Podium: Sky's the limit in the digital lift-off

From a speech given to the Edinburgh Television Festival by the managing director of Sky Networks
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WHAT EXACTLY is digital? How should we define it? Conventional wisdom is that it's an expensive cure for no known disease; a theoretician's delight and a practitioner's nightmare.

However it's now critical that we as an industry are clear about the value of digital in all of our lives. Because digital could well be the saviour of television. But this new technology will not mean, as some fear-mongers would have us believe, that television is dead.

TV will continue to be the dominant medium for "lean-back" leisure rather than "lean forward" interaction. Yet both pieces of technology will happily sit together in the home of the future, fulfilling different needs for their owners. Which makes the PC and the Internet very serious competitors.

Given that British people spend the majority of their leisure time watching TV, it should come as no surprise that we do have the most to lose. So the $6.4bn question is: how do we remain relevant in a market-place that we haven't been able to adapt to? The answer lies in optimising a technology that will allow us to reinvent television, for the first time since its inception.

Digital is a technology that enables us to compete in a world that demands extensive choice and added value. Digital allows you to manage choice. But not by limiting that choice, as others have suggested. The answer cannot be to "dumb down" or provide less. The answer is to use the technology to provide context as well as content.

You could say that "Electronic Programme Guides" are to digital TV what Apple was to computing. Digital will enable us to give added value to people's viewing by providing them with their own personal "television navigation system", transforming the TV experience just as Apple and Windows made computers viable.

So digital allows for more content and the digital "EPG" will give context. But digital will also do to television what unfettered choice has done to other markets. It will make us all better. The fact is, in the UK, sooner rather than later, the digital multi-channel household is going to be the norm.

The EPG is the greatest leveller of all. It guarantees that all programmes are treated equally in the eyes of the beholder at the touch of a button.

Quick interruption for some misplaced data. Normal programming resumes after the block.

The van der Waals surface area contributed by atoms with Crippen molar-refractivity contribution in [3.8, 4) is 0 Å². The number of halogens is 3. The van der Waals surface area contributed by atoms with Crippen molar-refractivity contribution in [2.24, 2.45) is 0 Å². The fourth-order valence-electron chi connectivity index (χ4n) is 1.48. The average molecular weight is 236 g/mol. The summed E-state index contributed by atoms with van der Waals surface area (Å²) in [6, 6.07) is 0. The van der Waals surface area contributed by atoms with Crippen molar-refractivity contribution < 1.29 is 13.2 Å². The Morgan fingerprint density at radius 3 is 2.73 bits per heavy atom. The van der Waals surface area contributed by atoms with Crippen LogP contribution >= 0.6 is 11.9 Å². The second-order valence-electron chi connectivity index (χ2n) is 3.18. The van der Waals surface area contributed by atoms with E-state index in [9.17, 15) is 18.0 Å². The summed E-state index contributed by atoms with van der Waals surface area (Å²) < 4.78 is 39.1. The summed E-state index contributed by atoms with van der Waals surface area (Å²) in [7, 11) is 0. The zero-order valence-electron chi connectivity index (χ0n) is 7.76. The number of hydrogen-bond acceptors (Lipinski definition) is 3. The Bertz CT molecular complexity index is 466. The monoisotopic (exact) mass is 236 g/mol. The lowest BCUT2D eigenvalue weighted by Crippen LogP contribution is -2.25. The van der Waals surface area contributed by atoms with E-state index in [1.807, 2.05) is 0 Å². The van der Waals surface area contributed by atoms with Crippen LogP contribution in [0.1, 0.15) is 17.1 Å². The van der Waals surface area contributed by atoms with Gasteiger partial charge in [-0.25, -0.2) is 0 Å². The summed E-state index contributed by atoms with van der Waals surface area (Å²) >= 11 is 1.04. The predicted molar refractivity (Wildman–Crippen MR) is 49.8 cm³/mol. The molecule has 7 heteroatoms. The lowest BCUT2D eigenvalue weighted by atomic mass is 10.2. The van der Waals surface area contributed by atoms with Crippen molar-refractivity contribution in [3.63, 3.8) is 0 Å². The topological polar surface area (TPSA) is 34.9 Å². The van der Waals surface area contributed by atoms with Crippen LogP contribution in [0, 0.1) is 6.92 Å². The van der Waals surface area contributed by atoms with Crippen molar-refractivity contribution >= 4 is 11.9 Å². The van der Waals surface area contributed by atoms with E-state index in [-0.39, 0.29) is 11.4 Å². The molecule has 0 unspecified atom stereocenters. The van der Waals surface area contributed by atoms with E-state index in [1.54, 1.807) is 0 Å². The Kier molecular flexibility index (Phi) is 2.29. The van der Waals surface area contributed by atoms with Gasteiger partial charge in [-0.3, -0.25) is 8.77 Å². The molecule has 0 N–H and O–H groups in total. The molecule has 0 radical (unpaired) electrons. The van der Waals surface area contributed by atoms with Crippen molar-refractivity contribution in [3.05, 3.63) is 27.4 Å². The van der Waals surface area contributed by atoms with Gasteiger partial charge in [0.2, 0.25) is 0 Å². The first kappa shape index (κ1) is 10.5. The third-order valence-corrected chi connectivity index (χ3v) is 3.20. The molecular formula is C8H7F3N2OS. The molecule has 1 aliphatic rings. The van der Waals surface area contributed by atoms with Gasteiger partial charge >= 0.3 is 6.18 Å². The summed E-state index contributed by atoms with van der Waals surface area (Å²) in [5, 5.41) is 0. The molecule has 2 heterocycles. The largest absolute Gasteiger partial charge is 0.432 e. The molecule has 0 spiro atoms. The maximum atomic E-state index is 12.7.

So are we ready for the Big Bang in the TV universe? If we haven't got the message yet, we have to recognise that the days when any one of us was able to secure a majority audience is at an end.

All of us have to face up to the irreversible fragmentation into countless personal audiences - niche audiences all wanting and needing different "fare", It happened in magazines, and it's happening to us.

In all British TV households, television viewing has declined over the past five years, while reading, eating out and holidays are on the increase and far preferred to watching TV.

In the UK, nearly half of Internet users claim that their use is at the expense of watching TV. This means that the PC will be a growing competitor for people's attention. Most UK research groups agree that by the end of next year - within just 18 months - UK Internet penetration will be close to that of multi-channel TV today.

What is interesting, however, is that digital television has destroyed the convergence theory: PCs may compete with us, but they're not going to become us.

For years now, the word "convergence" has gone side by side with digital. TVs and PCs would get married and live happily ever after. I'm sorry to be the bearer of bad news, but there's been a divorce.

It's clear that people's use of TVs and PCs are hugely differing experiences. The Internet is succeeding because it is adding real value to people's lives.

With big events at one end and niches at the other, what is going to happen to the middle? The answer is that choice and fragmentation may well kill off the middle, unless we respond quickly and decisively to what's already happening. Although I'd be the first to acknowledge that the current system has produced some fantastic television, it cannot be denied that some broadcasters have reacted to competition and fragmentation by putting out "least objectionable programmes" - blander rather than better - to appeal to the widest possible audience.

Most of us have worked for so long in a three- or four-channel environment, that it may seem impossible to move out of our comfort zone. In tomorrow's TV world, where multi-channel TV homes are every home, blandness will be anathema. Content will have to be innovative, ambitious and competitive. We have to leap forward with confidence. Because the most dangerous thing will be to play it safe.